The government does not seem to know what it is doing or indeed should do about YouTube. It may be recalled that the government blocked YouTube some time ago on the grounds that the blasphemous material on YouTube was not being removed by the hosts, Google Inc. The material in question was the trailer of a blasphemous film posted in the US. The government approached Google to have the material removed or blocked but Google indicated its inability to do so as it had no agreement with Pakistan, unlike some other countries, allowing it to accede to such requests. Thus the ‘ban’ on YouTube came to acquire a semi-permanent character. Lo and behold then, joy broke out in the ranks of YouTube-starved Pakistanis when Interior Minister Rehman Malik announced on Friday that the government was about to unblock YouTube within 24 hours. True to its word, the government did — for one hour! According to media reports the ‘ban’ was reimposed on the orders of the prime minister. A case of the left hand not knowing what the right is doing?
What the government has to do is update its knowledge of the internet. The ‘ban’ on YouTube did not work completely, since YouTube fans could circumvent the block and gain access through other hosting sites. This is the ubiquitous nature of the internet. Many countries have tried to deprive their citizens of access to this or that website considered unacceptable, only to find that their ‘firewalls’ could be, and were, breached. Google now requires the Pakistan government, in the absence of an agreement on blocking offensive material, to approach it through the US government since it is not bound by Pakistani law or wishes. We await with bated breath the next scene in this suspense drama.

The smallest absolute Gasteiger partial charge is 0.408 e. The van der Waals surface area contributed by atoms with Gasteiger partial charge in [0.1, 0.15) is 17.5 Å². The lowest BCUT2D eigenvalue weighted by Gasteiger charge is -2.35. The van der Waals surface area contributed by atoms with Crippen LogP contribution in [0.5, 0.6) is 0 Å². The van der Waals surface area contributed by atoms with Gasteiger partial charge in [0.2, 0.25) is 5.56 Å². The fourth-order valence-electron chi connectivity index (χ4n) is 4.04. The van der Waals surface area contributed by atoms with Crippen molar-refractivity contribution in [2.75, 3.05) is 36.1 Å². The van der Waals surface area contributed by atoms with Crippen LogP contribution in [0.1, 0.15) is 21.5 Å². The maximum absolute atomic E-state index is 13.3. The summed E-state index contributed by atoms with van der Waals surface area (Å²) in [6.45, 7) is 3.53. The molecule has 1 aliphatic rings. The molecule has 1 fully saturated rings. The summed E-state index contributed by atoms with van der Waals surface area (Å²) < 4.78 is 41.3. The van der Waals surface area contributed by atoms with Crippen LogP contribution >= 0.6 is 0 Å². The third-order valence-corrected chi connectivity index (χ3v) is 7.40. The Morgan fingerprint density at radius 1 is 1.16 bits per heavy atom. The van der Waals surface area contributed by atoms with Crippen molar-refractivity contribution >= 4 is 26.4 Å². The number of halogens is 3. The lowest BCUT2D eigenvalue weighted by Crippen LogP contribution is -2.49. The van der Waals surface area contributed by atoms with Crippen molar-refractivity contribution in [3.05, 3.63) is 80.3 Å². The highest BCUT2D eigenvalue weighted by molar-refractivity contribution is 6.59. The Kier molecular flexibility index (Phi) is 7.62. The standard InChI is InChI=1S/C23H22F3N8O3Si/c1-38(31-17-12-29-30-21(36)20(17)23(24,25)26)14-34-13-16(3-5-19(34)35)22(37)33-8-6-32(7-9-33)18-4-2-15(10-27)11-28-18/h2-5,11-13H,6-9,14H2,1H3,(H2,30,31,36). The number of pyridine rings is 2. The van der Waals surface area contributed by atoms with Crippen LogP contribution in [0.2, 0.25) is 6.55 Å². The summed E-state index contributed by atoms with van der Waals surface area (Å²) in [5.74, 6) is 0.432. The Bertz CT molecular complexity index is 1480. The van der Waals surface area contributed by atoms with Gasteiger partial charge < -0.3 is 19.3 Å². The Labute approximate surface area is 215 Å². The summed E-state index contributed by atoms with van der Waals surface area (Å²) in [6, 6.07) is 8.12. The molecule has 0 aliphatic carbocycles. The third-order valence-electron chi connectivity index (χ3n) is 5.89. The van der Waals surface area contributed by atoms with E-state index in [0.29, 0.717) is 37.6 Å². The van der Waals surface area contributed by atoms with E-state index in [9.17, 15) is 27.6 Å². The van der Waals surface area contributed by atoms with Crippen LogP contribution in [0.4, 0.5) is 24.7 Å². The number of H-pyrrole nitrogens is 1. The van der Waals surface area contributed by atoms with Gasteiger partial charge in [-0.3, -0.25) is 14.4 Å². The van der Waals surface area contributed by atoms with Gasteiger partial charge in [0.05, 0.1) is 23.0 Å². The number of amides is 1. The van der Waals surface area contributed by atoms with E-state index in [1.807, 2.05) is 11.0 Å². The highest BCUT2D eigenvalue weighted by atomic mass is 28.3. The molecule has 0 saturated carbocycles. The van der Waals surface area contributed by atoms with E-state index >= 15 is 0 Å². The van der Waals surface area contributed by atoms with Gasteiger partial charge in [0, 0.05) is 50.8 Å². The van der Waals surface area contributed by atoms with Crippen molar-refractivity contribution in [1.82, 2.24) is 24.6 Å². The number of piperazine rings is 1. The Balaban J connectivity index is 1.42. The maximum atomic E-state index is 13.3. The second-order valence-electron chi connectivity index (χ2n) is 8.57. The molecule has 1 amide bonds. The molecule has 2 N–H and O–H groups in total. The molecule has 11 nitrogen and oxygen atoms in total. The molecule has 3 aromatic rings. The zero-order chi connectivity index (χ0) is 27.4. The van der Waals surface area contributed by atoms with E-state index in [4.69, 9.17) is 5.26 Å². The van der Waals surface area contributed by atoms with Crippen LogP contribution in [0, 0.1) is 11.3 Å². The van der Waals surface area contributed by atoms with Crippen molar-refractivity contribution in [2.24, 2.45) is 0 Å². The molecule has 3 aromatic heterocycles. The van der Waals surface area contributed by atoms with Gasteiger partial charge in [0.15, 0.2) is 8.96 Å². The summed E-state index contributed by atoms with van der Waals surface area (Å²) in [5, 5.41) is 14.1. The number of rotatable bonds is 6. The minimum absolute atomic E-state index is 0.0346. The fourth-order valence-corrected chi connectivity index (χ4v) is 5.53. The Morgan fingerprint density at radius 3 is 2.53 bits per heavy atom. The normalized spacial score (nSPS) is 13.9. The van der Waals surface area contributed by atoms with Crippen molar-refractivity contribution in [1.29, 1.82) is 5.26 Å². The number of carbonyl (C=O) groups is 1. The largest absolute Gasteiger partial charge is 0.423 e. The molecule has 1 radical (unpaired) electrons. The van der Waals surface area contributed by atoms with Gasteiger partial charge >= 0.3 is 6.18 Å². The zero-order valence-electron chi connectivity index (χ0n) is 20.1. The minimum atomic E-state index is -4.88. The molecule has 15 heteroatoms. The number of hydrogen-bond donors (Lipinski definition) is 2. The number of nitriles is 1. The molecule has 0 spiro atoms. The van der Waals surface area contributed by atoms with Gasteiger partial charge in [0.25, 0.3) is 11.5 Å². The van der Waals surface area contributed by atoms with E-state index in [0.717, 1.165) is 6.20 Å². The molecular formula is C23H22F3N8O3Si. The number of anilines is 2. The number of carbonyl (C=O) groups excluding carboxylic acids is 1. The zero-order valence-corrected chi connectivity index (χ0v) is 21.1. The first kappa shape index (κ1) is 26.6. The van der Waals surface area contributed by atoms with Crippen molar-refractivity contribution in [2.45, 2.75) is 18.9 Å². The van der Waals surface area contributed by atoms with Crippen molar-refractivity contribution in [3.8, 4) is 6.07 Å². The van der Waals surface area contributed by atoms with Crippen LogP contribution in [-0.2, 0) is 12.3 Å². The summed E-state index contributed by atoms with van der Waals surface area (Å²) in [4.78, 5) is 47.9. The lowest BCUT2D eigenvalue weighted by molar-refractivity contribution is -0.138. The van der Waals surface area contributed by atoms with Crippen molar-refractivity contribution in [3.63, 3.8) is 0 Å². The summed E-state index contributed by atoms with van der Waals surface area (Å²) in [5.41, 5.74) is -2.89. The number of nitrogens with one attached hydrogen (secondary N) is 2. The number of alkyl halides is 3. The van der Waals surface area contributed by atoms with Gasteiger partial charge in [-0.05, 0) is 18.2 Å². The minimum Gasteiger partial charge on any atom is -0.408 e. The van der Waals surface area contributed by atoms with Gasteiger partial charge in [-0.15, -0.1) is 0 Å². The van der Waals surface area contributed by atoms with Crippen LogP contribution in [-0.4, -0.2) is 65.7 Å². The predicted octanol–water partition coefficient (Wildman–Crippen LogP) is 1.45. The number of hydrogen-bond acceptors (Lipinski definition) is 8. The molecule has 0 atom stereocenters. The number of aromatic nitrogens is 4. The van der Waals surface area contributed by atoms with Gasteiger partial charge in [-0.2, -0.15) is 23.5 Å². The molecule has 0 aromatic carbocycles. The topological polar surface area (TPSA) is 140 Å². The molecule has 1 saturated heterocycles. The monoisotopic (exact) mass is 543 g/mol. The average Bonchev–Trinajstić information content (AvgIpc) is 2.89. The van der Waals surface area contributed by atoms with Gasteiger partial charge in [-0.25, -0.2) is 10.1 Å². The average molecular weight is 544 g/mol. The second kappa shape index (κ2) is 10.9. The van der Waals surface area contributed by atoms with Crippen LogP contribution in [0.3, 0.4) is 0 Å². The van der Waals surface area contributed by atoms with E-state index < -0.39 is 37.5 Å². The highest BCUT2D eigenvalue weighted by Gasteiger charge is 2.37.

Admittedly, blasphemous material is liable to evoke an emotive, even violent reaction from people of deep faith. However, a tendency has been observed in recent years that the violence manifests itself in mindless fashion on ourselves and our own country. Who that damages surely does not need to be spelt out, except to say that we only harm ourselves and reinforce stereotypes so common about Muslims as illogical, emotional people who cannot think straight. In the brave new world of instant communication globally, we need to take a mature and considered attitude to such provocations, because that is all they are, attempts to get our goat and see us riled up. The more mature and cool we are in dismissing such rubbish in the manner it deserves, the better we will end up serving ourselves, our faith, and the values that make that faith great, based on the example of tolerance and forbearance in the face of provocation set by none other than Prophet Mohammad (PBUH). *